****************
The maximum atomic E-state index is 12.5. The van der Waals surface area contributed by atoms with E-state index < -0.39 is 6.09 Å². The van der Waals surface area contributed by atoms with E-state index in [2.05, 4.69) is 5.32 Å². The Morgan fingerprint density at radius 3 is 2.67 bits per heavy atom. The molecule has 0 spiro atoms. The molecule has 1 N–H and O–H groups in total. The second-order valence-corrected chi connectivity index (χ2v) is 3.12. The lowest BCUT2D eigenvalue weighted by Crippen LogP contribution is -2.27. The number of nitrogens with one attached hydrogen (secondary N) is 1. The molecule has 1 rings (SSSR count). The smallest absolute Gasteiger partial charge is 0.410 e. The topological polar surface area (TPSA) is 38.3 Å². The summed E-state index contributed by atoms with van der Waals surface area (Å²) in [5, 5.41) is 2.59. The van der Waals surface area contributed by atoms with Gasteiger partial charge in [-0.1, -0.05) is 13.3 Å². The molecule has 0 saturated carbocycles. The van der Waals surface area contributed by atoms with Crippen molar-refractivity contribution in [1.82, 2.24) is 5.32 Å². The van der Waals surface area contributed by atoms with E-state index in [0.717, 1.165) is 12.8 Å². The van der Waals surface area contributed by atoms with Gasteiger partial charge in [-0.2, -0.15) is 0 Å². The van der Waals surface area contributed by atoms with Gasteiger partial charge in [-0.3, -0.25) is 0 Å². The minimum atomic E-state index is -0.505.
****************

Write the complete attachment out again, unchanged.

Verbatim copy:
The maximum atomic E-state index is 12.5. The van der Waals surface area contributed by atoms with E-state index < -0.39 is 6.09 Å². The van der Waals surface area contributed by atoms with E-state index in [2.05, 4.69) is 5.32 Å². The Morgan fingerprint density at radius 3 is 2.67 bits per heavy atom. The molecule has 0 spiro atoms. The molecule has 1 N–H and O–H groups in total. The second-order valence-corrected chi connectivity index (χ2v) is 3.12. The lowest BCUT2D eigenvalue weighted by Crippen LogP contribution is -2.27. The number of nitrogens with one attached hydrogen (secondary N) is 1. The molecule has 1 rings (SSSR count). The smallest absolute Gasteiger partial charge is 0.410 e. The topological polar surface area (TPSA) is 38.3 Å². The summed E-state index contributed by atoms with van der Waals surface area (Å²) in [5, 5.41) is 2.59. The van der Waals surface area contributed by atoms with Gasteiger partial charge in [-0.1, -0.05) is 13.3 Å². The molecule has 0 saturated carbocycles. The van der Waals surface area contributed by atoms with Crippen molar-refractivity contribution in [1.82, 2.24) is 5.32 Å². The van der Waals surface area contributed by atoms with E-state index in [0.717, 1.165) is 12.8 Å². The van der Waals surface area contributed by atoms with Gasteiger partial charge in [-0.2, -0.15) is 0 Å². The van der Waals surface area contributed by atoms with Gasteiger partial charge in [-0.3, -0.25) is 0 Å². The minimum atomic E-state index is -0.505.